Cartoon Courtesy of presseurop.eu
Syria is a mess. It’s the biggest mess U.S. foreign policy has seen in a long time. And the only thing that is anywhere near as messy is the political firestorm on what to do about it.
To illustrate this shitschturm (excuse my German), you need only to look at media headlines. The boundary between Republicans and Democrats has completely dissolved. Members on both sides are now defending Obama, attacking Obama, wanting more information, demanding decisive action, criticizing strategy, offering advice, searching for partners, scorning allies, calling the president weak, lauding the president’s strength, wishing for more democratic process, promoting covert action and generally arguing over every aspect of the Syria crisis.
Does anyone have any idea what’s going on?
Almost everyone seems to have a problem with Obama’s actions towards Syria. Unfortunately, while there are many options, none are clearly better than any other. There isn’t even a consensus on what his plan’s flaws are.
Amongst this frantic political blame-a-thon, however, are many key points that don’t get enough attention. Here I present a few of them, as well as short explanations for why they are important. While there are no real facts in Syria, these are as close as we can get, and help paint a picture of just how impossible it is to solve this crisis.
1. The die has already been cast. When Obama set the ‘red line’ a year ago to try and prevent chemical weapons use, there was none of the uproar we see now. At that point, it was just as likely to work as anything else, perhaps more so. It was always gamble, as all foreign policy actions are. Crowing ‘I told you so’ after it failed to dissuade Assad is false, selfishly political and potentially damaging to the country’s credibility.
2. Something must be done. Except for maybe some die-hard isolationists, no one wants to see international norms collapse, especially those that ban chemical weapons and have so far assigned the horrors of World War I to history books. But this is exactly what could happen if Assad gets away with these gas attacks. Whether wise or not, Obama has made the U.S. the #1 defender of this norm and any action, even a ‘symbolic strike’ fig leaf, is better than nothing.
3. Syria is a no-win situation. The war in Syria is between a genocidal, chemically armed dictator and an undefined rebel group consisting largely of Islamist radicals. If we strike Assad, we may get tangled in a civil war with no guarantee of toppling him or that the replacement would be better. If we don’t, both the norm against chemical weapons and the U.S. position as an international peacekeeper become bad jokes. Either way, the civil war goes on.
4. The politics of Syria are also a no-win situation, for similar reasons. Democrats don’t want war, but don’t want to betray Obama. Republicans don’t want to support Obama, but don’t want to abandon U.S. power in the Middle East. If he seeks Congressional approval, Obama is inconsistent and weak. If he doesn’t, he’s unilateral, reckless and maybe even unconstitutional. If Congress votes yes, they might have to justify another war to their not-so-keen constituents. If they vote no, Russia, China and Iran take this victory to the bank. Anyone want to sort this one out?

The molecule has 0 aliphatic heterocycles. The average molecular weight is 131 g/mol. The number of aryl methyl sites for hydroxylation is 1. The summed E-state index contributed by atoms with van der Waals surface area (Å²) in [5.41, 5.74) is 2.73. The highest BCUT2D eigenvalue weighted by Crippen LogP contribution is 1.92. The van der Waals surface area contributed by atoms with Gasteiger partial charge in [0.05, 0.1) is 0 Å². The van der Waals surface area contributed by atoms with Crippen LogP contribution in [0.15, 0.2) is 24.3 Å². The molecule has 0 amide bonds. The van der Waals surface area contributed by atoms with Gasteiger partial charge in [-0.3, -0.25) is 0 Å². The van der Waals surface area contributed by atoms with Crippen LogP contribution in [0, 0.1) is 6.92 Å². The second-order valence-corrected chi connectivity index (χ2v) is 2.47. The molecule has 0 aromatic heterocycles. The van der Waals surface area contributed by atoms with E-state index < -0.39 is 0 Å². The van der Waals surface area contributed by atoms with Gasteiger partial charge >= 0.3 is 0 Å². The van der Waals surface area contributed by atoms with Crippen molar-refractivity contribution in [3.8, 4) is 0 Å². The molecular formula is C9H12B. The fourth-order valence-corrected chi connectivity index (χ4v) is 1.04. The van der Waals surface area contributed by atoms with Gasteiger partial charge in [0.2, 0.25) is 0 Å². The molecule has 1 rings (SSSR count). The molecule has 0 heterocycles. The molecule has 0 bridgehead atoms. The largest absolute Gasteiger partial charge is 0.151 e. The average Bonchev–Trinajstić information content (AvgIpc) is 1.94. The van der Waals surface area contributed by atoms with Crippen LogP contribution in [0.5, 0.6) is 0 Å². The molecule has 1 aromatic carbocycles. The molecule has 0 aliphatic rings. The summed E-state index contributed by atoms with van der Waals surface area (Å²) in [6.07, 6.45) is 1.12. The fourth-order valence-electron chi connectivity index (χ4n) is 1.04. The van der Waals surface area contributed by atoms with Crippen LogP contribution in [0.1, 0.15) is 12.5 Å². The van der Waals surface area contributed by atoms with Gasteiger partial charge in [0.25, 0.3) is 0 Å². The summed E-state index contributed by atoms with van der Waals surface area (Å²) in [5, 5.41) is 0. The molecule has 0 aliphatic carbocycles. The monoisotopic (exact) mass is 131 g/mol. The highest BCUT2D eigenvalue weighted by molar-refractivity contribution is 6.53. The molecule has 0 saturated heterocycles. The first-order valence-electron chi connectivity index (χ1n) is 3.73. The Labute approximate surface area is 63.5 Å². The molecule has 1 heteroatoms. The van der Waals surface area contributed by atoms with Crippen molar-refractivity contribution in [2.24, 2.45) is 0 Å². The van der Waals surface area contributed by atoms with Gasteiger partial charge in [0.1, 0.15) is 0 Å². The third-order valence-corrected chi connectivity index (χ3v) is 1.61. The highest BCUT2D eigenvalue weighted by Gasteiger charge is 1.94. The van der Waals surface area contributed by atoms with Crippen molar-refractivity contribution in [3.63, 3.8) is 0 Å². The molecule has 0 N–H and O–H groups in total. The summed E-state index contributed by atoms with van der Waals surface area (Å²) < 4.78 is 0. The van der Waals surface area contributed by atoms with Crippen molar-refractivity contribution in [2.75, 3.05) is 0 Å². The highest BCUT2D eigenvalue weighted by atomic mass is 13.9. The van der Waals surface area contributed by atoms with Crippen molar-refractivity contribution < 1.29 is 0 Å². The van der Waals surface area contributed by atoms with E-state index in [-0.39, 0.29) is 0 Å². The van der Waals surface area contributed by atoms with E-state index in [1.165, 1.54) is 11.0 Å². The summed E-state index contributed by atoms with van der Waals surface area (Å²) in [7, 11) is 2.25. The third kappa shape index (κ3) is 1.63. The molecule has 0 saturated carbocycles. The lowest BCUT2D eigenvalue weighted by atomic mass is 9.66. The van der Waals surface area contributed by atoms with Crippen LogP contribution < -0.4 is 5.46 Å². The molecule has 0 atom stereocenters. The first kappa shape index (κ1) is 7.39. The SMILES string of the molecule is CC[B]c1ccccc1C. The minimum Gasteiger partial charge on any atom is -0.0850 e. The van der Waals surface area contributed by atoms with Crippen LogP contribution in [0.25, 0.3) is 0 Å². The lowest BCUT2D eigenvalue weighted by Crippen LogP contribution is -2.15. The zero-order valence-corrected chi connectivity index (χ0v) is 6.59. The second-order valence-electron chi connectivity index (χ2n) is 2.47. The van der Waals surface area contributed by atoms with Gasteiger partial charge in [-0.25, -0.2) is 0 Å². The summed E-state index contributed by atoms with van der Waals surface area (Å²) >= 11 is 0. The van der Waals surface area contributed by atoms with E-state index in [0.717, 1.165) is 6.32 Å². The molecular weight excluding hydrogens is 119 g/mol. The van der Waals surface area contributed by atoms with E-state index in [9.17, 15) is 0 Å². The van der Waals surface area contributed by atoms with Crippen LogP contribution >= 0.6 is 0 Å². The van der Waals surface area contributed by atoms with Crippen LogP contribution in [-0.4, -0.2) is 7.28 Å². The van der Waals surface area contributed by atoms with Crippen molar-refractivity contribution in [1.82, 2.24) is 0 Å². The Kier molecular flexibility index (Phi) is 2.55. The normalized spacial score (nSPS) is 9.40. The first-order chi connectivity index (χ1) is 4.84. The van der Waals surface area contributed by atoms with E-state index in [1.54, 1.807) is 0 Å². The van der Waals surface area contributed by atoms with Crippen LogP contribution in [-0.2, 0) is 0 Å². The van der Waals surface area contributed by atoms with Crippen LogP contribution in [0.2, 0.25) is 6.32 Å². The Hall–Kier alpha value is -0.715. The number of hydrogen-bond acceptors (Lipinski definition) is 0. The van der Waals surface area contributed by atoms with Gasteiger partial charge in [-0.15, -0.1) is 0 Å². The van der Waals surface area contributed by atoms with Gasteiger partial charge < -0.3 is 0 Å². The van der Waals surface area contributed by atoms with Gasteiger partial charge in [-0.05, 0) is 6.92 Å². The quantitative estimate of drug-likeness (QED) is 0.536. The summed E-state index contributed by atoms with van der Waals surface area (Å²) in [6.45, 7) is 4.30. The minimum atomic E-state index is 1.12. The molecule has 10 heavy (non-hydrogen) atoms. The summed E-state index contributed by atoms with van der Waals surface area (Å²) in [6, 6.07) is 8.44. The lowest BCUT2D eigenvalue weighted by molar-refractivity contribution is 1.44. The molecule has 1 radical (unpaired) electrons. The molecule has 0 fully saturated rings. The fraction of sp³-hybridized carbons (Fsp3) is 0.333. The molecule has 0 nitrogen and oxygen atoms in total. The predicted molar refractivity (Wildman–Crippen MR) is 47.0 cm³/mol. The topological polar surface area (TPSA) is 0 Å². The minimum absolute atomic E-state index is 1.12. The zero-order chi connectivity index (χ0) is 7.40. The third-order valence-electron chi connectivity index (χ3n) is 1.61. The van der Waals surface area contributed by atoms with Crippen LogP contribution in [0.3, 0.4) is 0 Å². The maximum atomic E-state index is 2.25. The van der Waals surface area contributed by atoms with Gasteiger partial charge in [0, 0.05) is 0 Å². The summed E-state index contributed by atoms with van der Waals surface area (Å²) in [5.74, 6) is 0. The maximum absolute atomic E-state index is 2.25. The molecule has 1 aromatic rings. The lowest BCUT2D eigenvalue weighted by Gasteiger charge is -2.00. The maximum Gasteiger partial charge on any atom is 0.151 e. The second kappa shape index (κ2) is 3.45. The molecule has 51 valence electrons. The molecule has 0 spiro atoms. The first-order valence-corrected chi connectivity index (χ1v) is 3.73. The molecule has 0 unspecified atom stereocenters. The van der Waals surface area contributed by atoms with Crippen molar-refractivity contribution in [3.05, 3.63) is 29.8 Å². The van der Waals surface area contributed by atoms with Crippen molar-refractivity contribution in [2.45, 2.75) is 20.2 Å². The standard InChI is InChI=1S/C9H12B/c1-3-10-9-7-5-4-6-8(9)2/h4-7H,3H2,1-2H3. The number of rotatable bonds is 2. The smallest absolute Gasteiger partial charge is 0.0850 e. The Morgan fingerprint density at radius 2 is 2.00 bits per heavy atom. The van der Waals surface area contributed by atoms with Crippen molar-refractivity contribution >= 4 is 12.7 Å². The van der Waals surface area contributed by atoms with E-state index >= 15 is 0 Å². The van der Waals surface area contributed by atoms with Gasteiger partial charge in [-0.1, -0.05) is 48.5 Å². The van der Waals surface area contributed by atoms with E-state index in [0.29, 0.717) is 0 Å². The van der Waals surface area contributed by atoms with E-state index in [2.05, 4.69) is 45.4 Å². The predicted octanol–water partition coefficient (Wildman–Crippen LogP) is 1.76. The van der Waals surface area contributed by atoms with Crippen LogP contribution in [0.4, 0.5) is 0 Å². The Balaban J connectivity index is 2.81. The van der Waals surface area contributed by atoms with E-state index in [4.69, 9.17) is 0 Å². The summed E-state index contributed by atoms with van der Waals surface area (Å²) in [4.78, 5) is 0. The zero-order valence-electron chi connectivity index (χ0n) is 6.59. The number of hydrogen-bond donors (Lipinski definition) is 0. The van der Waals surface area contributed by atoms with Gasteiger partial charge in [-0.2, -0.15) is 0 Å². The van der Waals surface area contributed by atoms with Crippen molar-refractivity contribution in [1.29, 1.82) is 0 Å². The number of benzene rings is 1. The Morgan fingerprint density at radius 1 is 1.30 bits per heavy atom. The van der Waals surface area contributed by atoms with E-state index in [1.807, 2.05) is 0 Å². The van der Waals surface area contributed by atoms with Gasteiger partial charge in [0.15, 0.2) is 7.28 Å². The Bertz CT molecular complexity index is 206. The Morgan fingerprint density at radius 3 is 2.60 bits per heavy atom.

5. Syria is not the same as Libya, and asking for ‘consistency’ between approaches to the two is shortsighted. Assad has the support of many Syrians who fear sectarian revenge killings should he fall; he has powerful allies in Russia and China; he also has modern weaponry good enough to shoot down U.S. planes. He will be far harder to topple than the quasi-senile Gaddafi, who had none of these things. Tagging onto French air strikes is a no-brainer compared to the labyrinth of finding a solution in Syria.
6. Real multilateralism is impossible. Despite calls for international support, only France has tentatively committed to the mission. The British Parliament, German Chancellor Angela Merkel and the Arab League have all insisted on U.N. action. This is merely political cover for doing nothing, since China and Russia will block any U.N. proposal against Assad.
Clearly this Gordian knot is far more twisted that any one person can sort out. You could write a book on the complexity of the Syrian crisis, except that it would be out of date by the time you finished the first chapter.
The real moral of the story is that no one is in any position to judge Obama’s actions.
This is not an endorsement of his approach, but merely an assessment that every other path is just as likely to fail. Informed citizens should be realistic about the options available before branding the president as weak or incompetent. And we need to temper our expectations. There is little hope for real success. Let’s just avoid a cataclysm.